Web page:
Seven years ago, something happened that had plagued me for years as a naive content marketer who was more enthusiastic about resumes than real experience. I worked as a freelance blogger and graduated from college. A typical morning involved writing, publishing, and scheduling social media content and blog posts for clients. My weekend was relaxing and the coffee on Monday morning was almost perfect.

Then it happened. Someone said he hates my blog post. What’s worse? They said I couldn’t write anything worth licking.

surprised. I was shocked. Discouraged.

I was so surprised that I couldn’t even reply.

Today I don’t think about ignoring negative feedback. Responding to negative feedback is one of the best ways to showcase your brand’s personality. All you need is a little creativity, honesty, and a solid grasp of the facts. It’s known as wit – the ability to think quickly and is often associated with humor.

@BArailrunner, responding to negative feedback is a great way to showcase your brand’s personality. Click to tweet

Here are seven tips to use when dealing with negative feedback. This will strengthen your relationship with your audience and showcase your brand’s fun and professional personality.

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1. Play cool

Every time I read a negative comment, a bad review, or an insulting remark, I take a long deep breath and read it again.

There is a temptation to reply immediately to counter all the horrifying things posted publicly. Responding in the heat of the moment always makes things worse.

Take the time to review your reply and don’t jump to the conclusion. First, consider the content of the complaint and then create an answer.

If you’re good at writing humorous writing (or if you have colleagues), take advantage of it. Responding with real humor is one of the best ways to relieve tension. Just as a smile relieves face-to-face tension, classy humor can turn a bad situation into a great one.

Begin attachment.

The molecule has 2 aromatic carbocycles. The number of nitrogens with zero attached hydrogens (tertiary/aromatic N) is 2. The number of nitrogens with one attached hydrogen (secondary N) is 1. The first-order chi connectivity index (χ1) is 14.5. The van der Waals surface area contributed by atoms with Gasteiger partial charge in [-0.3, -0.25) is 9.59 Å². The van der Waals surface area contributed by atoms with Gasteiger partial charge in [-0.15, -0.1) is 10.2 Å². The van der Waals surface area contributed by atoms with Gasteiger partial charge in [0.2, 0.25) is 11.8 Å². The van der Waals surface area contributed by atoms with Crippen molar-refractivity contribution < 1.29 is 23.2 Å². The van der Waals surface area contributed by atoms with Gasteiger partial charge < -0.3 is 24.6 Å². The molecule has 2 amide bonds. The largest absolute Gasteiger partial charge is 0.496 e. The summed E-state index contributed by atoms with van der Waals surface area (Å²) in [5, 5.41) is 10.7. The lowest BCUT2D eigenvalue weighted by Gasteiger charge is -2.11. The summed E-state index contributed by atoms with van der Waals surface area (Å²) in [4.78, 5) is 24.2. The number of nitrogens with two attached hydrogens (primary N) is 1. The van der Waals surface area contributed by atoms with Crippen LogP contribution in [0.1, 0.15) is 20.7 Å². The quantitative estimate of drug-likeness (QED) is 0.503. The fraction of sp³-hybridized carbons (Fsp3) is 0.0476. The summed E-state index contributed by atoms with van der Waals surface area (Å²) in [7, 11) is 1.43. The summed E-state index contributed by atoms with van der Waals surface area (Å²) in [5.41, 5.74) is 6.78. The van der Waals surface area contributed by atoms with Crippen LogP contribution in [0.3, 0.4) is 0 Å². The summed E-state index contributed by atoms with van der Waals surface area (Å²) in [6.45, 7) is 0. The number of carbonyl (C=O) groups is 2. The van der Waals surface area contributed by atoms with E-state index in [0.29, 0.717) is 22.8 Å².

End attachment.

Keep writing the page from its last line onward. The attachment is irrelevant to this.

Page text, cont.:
@BArailrunner answers negative comments with real humor to relieve tensions. #socialmedia Click to tweet

That’s exactly what Sainsbury’s did when it turned a customer’s clever but frustrated tweet into a viral brand victory.

 

2. Understand your responsibilities

It’s easy to think of the first responsibility in responding as damage control to soothe commenters. You absolutely need to Canada Mobile Number resolve the situation, but your first responsibility lies with your audience and your brand .

I will clarify. Target audiences include only those who have the potential to become paid customers or brand advocates. In other words, focus on those who have the potential to become qualified sales leads.

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If the commenter is not part of the target market, do not go outboard to appease him or her . Instead, address the issue and showcase your brand’s personality.

If the negative commenters aren’t in the target market, don’t go overboard to soothe them, says @BArailrunner. Click to tweet

Everlane recorded a victory after sharing an elegant and entertaining reaction to a brutal customer complaint on Instagram.

 

3. Generic does not cut it

Please do not reply in a general statement. It’s a frustrated recipe. You need to customize the response to address your concerns.

 

You can always find out that someone is using a copy-and-paste response instead of writing a personal message. Needless to say, this infuriates people.

Do you remember what happened in 2013 when Bank of America used bots to generate automated Twitter responses?

 

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4. Identify desperate interactions